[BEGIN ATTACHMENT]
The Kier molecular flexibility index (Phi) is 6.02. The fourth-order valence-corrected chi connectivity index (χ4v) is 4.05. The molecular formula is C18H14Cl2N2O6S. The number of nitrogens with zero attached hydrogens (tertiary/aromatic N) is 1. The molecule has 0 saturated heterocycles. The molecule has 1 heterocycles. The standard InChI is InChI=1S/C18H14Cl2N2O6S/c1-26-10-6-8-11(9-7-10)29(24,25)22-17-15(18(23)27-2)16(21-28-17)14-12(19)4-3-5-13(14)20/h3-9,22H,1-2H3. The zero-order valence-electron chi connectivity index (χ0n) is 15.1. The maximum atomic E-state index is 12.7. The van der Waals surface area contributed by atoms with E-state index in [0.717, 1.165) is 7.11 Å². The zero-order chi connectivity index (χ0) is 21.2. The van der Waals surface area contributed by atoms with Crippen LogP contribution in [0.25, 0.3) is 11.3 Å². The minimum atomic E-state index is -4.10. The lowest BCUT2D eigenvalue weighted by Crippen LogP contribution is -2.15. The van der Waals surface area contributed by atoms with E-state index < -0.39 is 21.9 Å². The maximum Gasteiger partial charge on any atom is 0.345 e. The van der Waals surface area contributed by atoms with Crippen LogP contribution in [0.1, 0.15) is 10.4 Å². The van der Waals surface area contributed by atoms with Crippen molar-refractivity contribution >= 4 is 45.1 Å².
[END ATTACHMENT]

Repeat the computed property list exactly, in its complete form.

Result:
The Kier molecular flexibility index (Phi) is 6.02. The fourth-order valence-corrected chi connectivity index (χ4v) is 4.05. The molecular formula is C18H14Cl2N2O6S. The number of nitrogens with zero attached hydrogens (tertiary/aromatic N) is 1. The molecule has 0 saturated heterocycles. The molecule has 1 heterocycles. The standard InChI is InChI=1S/C18H14Cl2N2O6S/c1-26-10-6-8-11(9-7-10)29(24,25)22-17-15(18(23)27-2)16(21-28-17)14-12(19)4-3-5-13(14)20/h3-9,22H,1-2H3. The zero-order valence-electron chi connectivity index (χ0n) is 15.1. The maximum atomic E-state index is 12.7. The van der Waals surface area contributed by atoms with E-state index in [0.717, 1.165) is 7.11 Å². The zero-order chi connectivity index (χ0) is 21.2. The van der Waals surface area contributed by atoms with Crippen LogP contribution in [0.25, 0.3) is 11.3 Å². The minimum atomic E-state index is -4.10. The lowest BCUT2D eigenvalue weighted by Crippen LogP contribution is -2.15. The van der Waals surface area contributed by atoms with E-state index < -0.39 is 21.9 Å². The maximum Gasteiger partial charge on any atom is 0.345 e. The van der Waals surface area contributed by atoms with Crippen LogP contribution in [0.1, 0.15) is 10.4 Å². The van der Waals surface area contributed by atoms with Crippen molar-refractivity contribution >= 4 is 45.1 Å².